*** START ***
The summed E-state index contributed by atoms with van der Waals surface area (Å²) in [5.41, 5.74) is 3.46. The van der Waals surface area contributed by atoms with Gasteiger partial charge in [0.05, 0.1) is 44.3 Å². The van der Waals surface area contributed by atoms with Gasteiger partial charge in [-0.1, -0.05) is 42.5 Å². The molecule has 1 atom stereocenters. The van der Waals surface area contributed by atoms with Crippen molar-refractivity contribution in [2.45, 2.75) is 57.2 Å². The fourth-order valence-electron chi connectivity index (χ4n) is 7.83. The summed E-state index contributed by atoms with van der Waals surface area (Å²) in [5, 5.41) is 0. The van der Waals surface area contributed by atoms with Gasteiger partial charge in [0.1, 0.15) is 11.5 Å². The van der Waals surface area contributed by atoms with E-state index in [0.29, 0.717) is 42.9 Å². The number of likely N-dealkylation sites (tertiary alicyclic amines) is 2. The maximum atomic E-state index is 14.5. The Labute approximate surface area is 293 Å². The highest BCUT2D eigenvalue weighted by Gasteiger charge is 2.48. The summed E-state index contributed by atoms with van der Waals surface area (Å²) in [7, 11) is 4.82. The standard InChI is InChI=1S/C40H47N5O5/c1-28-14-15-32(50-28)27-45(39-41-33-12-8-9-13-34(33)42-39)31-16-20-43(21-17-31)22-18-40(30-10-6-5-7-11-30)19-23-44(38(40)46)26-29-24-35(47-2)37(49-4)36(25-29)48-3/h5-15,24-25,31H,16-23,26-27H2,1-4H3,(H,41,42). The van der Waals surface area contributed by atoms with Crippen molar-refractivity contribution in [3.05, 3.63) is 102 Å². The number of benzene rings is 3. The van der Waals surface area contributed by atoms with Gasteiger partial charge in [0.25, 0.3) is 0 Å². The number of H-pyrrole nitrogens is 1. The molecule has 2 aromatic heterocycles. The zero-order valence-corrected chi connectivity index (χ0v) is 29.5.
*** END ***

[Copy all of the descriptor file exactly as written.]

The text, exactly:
The summed E-state index contributed by atoms with van der Waals surface area (Å²) in [5.41, 5.74) is 3.46. The van der Waals surface area contributed by atoms with Gasteiger partial charge in [0.05, 0.1) is 44.3 Å². The van der Waals surface area contributed by atoms with Gasteiger partial charge in [-0.1, -0.05) is 42.5 Å². The molecule has 1 atom stereocenters. The van der Waals surface area contributed by atoms with Crippen molar-refractivity contribution in [2.45, 2.75) is 57.2 Å². The fourth-order valence-electron chi connectivity index (χ4n) is 7.83. The summed E-state index contributed by atoms with van der Waals surface area (Å²) in [5, 5.41) is 0. The van der Waals surface area contributed by atoms with Gasteiger partial charge in [0.1, 0.15) is 11.5 Å². The van der Waals surface area contributed by atoms with E-state index in [0.29, 0.717) is 42.9 Å². The number of likely N-dealkylation sites (tertiary alicyclic amines) is 2. The maximum atomic E-state index is 14.5. The Labute approximate surface area is 293 Å². The highest BCUT2D eigenvalue weighted by Gasteiger charge is 2.48. The summed E-state index contributed by atoms with van der Waals surface area (Å²) in [7, 11) is 4.82. The standard InChI is InChI=1S/C40H47N5O5/c1-28-14-15-32(50-28)27-45(39-41-33-12-8-9-13-34(33)42-39)31-16-20-43(21-17-31)22-18-40(30-10-6-5-7-11-30)19-23-44(38(40)46)26-29-24-35(47-2)37(49-4)36(25-29)48-3/h5-15,24-25,31H,16-23,26-27H2,1-4H3,(H,41,42). The van der Waals surface area contributed by atoms with Crippen molar-refractivity contribution in [3.05, 3.63) is 102 Å². The number of benzene rings is 3. The van der Waals surface area contributed by atoms with Gasteiger partial charge in [0.25, 0.3) is 0 Å². The number of H-pyrrole nitrogens is 1. The molecule has 2 aromatic heterocycles. The zero-order valence-corrected chi connectivity index (χ0v) is 29.5.